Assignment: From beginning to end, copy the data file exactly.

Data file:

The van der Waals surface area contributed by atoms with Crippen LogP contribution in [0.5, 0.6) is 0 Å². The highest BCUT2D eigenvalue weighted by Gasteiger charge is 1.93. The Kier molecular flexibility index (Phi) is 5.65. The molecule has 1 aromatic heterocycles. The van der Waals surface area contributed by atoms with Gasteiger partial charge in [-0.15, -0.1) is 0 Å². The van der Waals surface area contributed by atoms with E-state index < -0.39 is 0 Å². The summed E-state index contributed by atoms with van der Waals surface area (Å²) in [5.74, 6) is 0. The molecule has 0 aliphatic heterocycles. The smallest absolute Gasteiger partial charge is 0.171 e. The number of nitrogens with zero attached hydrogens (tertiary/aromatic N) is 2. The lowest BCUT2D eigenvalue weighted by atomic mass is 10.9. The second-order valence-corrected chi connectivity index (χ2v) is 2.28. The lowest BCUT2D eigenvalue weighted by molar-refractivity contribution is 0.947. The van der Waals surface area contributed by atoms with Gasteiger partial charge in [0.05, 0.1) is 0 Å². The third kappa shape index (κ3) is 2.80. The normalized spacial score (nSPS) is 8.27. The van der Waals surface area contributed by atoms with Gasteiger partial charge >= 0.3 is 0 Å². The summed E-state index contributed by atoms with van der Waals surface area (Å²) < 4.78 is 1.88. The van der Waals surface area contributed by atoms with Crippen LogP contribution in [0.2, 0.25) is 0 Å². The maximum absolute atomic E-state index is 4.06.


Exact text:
The van der Waals surface area contributed by atoms with Crippen LogP contribution in [0.5, 0.6) is 0 Å². The highest BCUT2D eigenvalue weighted by Gasteiger charge is 1.93. The Kier molecular flexibility index (Phi) is 5.65. The molecule has 1 aromatic heterocycles. The van der Waals surface area contributed by atoms with Gasteiger partial charge in [-0.15, -0.1) is 0 Å². The van der Waals surface area contributed by atoms with E-state index < -0.39 is 0 Å². The summed E-state index contributed by atoms with van der Waals surface area (Å²) in [5.74, 6) is 0. The molecule has 0 aliphatic heterocycles. The smallest absolute Gasteiger partial charge is 0.171 e. The number of nitrogens with zero attached hydrogens (tertiary/aromatic N) is 2. The lowest BCUT2D eigenvalue weighted by atomic mass is 10.9. The second-order valence-corrected chi connectivity index (χ2v) is 2.28. The lowest BCUT2D eigenvalue weighted by molar-refractivity contribution is 0.947. The van der Waals surface area contributed by atoms with Gasteiger partial charge in [0.05, 0.1) is 0 Å². The third kappa shape index (κ3) is 2.80. The normalized spacial score (nSPS) is 8.27. The van der Waals surface area contributed by atoms with Gasteiger partial charge >= 0.3 is 0 Å². The summed E-state index contributed by atoms with van der Waals surface area (Å²) < 4.78 is 1.88. The van der Waals surface area contributed by atoms with Crippen LogP contribution in [0.2, 0.25) is 0 Å². The maximum absolute atomic E-state index is 4.06.